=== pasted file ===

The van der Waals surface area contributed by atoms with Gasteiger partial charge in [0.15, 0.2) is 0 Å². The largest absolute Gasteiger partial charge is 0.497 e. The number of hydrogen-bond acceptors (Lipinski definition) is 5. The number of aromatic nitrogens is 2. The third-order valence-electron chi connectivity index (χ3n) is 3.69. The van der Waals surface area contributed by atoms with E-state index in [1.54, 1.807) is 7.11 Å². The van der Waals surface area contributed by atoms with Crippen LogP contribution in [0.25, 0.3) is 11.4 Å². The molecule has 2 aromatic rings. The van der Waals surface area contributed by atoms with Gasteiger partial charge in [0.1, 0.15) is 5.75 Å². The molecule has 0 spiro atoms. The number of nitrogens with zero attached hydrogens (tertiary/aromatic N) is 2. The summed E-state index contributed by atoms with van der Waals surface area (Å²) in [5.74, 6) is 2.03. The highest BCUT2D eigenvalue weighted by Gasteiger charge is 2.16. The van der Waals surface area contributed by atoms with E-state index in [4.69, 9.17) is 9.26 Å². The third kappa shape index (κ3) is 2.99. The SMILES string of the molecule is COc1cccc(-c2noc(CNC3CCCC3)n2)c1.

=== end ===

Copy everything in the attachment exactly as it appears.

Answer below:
The van der Waals surface area contributed by atoms with Gasteiger partial charge in [0.15, 0.2) is 0 Å². The largest absolute Gasteiger partial charge is 0.497 e. The number of hydrogen-bond acceptors (Lipinski definition) is 5. The number of aromatic nitrogens is 2. The third-order valence-electron chi connectivity index (χ3n) is 3.69. The van der Waals surface area contributed by atoms with E-state index in [1.54, 1.807) is 7.11 Å². The van der Waals surface area contributed by atoms with Crippen LogP contribution in [0.25, 0.3) is 11.4 Å². The molecule has 2 aromatic rings. The van der Waals surface area contributed by atoms with Gasteiger partial charge in [0.1, 0.15) is 5.75 Å². The molecule has 0 spiro atoms. The number of nitrogens with zero attached hydrogens (tertiary/aromatic N) is 2. The summed E-state index contributed by atoms with van der Waals surface area (Å²) in [5.74, 6) is 2.03. The highest BCUT2D eigenvalue weighted by Gasteiger charge is 2.16. The van der Waals surface area contributed by atoms with E-state index in [4.69, 9.17) is 9.26 Å². The third kappa shape index (κ3) is 2.99. The SMILES string of the molecule is COc1cccc(-c2noc(CNC3CCCC3)n2)c1.